The very early morning wake up call was rewarded with an encounter of 6 whale sharks in Oslob! These gracious creatures seemed to be very happy to see us back in the New Year and stayed during the whole dive. After a 2 hours driving we arrived in Dauin, the famous place for muck diving. The site Mainit is actually a kind of a transition dive; coming from the gorgeous corals into hard core muck diving. The highlights of this site were the ornate ghost pipefish, black tail barracuda, damsel fish protecting their eggs from wrasses, big pair of scribbled filefish, leaf scorpionfish, napoleon snake eel, peacock mantis shrimp and the hot yellow sand in the shallows. The real muck diving started as of the afternoon dive at The Cars where we have found crazy things like common seahorse including juvenile, giant frogfish, bearded scorpionfish, ornate ghost pipefish, juvenile orange banded pipefish, juvenile peacock razorfish, ringed pipefish, saddleback anemonefish with eggs, fimbriated moray, white-eye moray, striped catfish, juvenile pufferfish, durban dancing shrimp and crowned coral crab. The night dive was at Secret Corner and a blue-ringed octopus was definitely a crowd pleaser, as were the bobtail squids and tropical bottletail squids. What a superb dive site. In the words of one of our guests: ‘The amount of crazy creatures is just amazing’.
On this day we headed out for Marine Protected Area Apo Island. This little gem is another of our favorites in the itinerary. Having done black sand muck diving the previous day, the contrast with Apo can hardly be bigger. The waters around the island are well known for the healthy hard and soft coral reefs. We started off with two drift dives, at Coconut Point and Cogon. The vibrant colors of the coral formations that are covered in crinoids and the abundance of reef fish made the drifts extremely pleasant. A big school of big-eye trevally and the odd banded sea snake that we encountered made for some great underwater footage. The third dive was at Rocky Point west with its stunning endless fields of hard corals, as far as eyes can see. On the top of this site, it’s all soft corals and leather coral, waving in the sway where green turtles and hawksbill turtles love to scratch their bellies and eat the crunchy corals. The night dive back in Dauin was another amazing one. Atmosphere House Reef is the habitat for bearded scorpionfish, pufferfish, shortfin lionfish, striped catfish, morays, harlequin swimming crab, and reef squid.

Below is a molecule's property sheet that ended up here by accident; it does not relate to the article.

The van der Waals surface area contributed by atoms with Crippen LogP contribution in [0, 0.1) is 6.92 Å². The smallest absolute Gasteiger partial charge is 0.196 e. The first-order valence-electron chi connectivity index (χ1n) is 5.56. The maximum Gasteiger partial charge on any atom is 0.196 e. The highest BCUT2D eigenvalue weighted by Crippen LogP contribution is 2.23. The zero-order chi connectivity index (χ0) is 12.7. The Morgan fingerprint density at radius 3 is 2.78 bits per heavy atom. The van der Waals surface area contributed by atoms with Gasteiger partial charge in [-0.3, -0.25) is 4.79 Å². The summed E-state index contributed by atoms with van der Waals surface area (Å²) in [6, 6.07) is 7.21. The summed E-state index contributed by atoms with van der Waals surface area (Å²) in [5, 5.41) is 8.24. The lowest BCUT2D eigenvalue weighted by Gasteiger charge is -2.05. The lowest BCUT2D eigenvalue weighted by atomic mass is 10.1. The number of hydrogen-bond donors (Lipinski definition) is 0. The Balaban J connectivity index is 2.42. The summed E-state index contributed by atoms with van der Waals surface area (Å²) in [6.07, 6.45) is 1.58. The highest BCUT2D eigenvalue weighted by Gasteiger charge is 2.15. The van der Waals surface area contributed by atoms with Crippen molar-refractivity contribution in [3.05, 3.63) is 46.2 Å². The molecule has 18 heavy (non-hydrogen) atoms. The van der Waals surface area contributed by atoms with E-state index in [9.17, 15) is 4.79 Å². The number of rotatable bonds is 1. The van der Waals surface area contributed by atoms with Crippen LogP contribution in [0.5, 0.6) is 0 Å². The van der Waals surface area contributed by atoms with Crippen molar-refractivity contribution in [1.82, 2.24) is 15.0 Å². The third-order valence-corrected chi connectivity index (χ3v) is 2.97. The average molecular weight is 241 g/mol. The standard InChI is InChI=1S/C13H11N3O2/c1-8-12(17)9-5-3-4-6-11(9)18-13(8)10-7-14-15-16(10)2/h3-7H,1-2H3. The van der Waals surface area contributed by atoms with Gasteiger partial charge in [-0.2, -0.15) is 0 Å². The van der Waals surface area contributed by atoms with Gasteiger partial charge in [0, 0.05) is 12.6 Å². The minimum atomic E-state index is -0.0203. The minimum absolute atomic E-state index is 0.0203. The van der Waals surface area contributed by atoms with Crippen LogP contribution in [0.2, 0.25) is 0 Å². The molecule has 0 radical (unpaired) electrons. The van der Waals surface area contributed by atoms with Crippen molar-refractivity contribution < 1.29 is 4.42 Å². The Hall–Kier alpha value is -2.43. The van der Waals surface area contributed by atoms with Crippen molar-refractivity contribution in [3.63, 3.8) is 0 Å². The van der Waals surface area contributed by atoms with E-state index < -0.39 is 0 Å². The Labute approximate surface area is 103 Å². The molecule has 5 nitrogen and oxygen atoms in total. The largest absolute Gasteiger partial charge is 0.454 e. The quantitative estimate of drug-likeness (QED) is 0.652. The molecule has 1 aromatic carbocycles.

Ceres was just an amazing dive especially because of the kindergarten season underwater. We found heaps of small stuff such as baby sea horse, a juvenile ornate ghost pipefish, a baby frogfish and a baby puffer, that was cute as a button. Moving on to Secret Corner for the second dive we added some more amazing creatures to the catch of the day: two blue ringed octopuses, coconut octopus, a free swimming mimic octopus, more seahorses and frogfishes. We concluded that this is the place to be for photographers and videographers wanting to tick off some great underwater shots. The third dive of the day we went to the artificial reef at Ginama-an. The site consists of about one hundred sets of bus tires stacked together in the shape of pyramids. The strong current in the second half of the dive made it a bit challenging but apart from the black giant frogfish and the many schools of fish, we still have seen many different nudibranchs! The night dive at San Miguel was an amazing crazy one with Berry’s bobtail squids everywhere and 1 mini tiny orange baby frogfish and a just little bit bigger juvenile frogfish.